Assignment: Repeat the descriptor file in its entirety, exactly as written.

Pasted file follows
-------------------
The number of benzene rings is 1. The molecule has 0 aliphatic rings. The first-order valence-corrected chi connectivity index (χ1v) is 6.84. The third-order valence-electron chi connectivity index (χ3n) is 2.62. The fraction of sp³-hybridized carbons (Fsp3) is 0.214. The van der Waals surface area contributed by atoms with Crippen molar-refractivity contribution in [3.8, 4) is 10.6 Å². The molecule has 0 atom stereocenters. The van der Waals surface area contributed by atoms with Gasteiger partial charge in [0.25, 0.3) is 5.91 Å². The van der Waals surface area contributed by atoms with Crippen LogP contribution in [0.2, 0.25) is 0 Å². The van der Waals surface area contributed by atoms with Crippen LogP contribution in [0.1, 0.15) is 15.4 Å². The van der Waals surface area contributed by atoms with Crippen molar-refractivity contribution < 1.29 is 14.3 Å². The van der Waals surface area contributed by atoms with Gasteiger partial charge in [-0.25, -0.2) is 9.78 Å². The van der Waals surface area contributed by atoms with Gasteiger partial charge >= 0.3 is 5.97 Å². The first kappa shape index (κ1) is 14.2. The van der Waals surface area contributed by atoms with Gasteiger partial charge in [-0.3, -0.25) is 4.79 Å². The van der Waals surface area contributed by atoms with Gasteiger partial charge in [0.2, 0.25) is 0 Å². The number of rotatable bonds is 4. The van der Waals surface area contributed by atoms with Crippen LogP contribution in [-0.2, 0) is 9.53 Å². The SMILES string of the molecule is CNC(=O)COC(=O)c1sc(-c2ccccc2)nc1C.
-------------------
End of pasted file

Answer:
The number of benzene rings is 1. The molecule has 0 aliphatic rings. The first-order valence-corrected chi connectivity index (χ1v) is 6.84. The third-order valence-electron chi connectivity index (χ3n) is 2.62. The fraction of sp³-hybridized carbons (Fsp3) is 0.214. The van der Waals surface area contributed by atoms with Crippen molar-refractivity contribution in [3.8, 4) is 10.6 Å². The molecule has 0 atom stereocenters. The van der Waals surface area contributed by atoms with Gasteiger partial charge in [0.25, 0.3) is 5.91 Å². The van der Waals surface area contributed by atoms with Crippen LogP contribution in [0.2, 0.25) is 0 Å². The van der Waals surface area contributed by atoms with Crippen LogP contribution in [0.1, 0.15) is 15.4 Å². The van der Waals surface area contributed by atoms with Crippen molar-refractivity contribution < 1.29 is 14.3 Å². The van der Waals surface area contributed by atoms with Gasteiger partial charge in [-0.25, -0.2) is 9.78 Å². The van der Waals surface area contributed by atoms with Gasteiger partial charge >= 0.3 is 5.97 Å². The first kappa shape index (κ1) is 14.2. The van der Waals surface area contributed by atoms with Gasteiger partial charge in [-0.3, -0.25) is 4.79 Å². The van der Waals surface area contributed by atoms with Gasteiger partial charge in [0.2, 0.25) is 0 Å². The number of rotatable bonds is 4. The van der Waals surface area contributed by atoms with Crippen LogP contribution in [-0.2, 0) is 9.53 Å². The SMILES string of the molecule is CNC(=O)COC(=O)c1sc(-c2ccccc2)nc1C.